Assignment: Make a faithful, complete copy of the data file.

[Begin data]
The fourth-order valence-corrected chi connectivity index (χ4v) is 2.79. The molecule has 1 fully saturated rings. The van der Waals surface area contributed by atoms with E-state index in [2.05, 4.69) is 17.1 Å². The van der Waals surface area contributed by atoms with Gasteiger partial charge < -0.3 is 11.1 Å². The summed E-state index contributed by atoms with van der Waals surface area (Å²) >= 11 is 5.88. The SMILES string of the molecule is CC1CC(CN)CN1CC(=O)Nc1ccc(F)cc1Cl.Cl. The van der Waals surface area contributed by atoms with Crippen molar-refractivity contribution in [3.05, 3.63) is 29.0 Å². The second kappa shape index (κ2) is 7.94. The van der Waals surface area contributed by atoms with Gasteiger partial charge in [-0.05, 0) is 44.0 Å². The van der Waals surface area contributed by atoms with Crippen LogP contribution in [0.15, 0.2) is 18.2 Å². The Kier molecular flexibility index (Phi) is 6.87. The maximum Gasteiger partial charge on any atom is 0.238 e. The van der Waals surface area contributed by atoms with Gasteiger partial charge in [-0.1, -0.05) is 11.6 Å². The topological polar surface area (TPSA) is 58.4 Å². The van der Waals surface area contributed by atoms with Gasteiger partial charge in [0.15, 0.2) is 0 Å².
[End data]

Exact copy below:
The fourth-order valence-corrected chi connectivity index (χ4v) is 2.79. The molecule has 1 fully saturated rings. The van der Waals surface area contributed by atoms with E-state index in [2.05, 4.69) is 17.1 Å². The van der Waals surface area contributed by atoms with Gasteiger partial charge < -0.3 is 11.1 Å². The summed E-state index contributed by atoms with van der Waals surface area (Å²) >= 11 is 5.88. The SMILES string of the molecule is CC1CC(CN)CN1CC(=O)Nc1ccc(F)cc1Cl.Cl. The van der Waals surface area contributed by atoms with Crippen molar-refractivity contribution in [3.05, 3.63) is 29.0 Å². The second kappa shape index (κ2) is 7.94. The van der Waals surface area contributed by atoms with Gasteiger partial charge in [-0.05, 0) is 44.0 Å². The van der Waals surface area contributed by atoms with Crippen LogP contribution in [0.15, 0.2) is 18.2 Å². The Kier molecular flexibility index (Phi) is 6.87. The maximum Gasteiger partial charge on any atom is 0.238 e. The van der Waals surface area contributed by atoms with Gasteiger partial charge in [-0.1, -0.05) is 11.6 Å². The topological polar surface area (TPSA) is 58.4 Å². The van der Waals surface area contributed by atoms with Gasteiger partial charge in [0.15, 0.2) is 0 Å².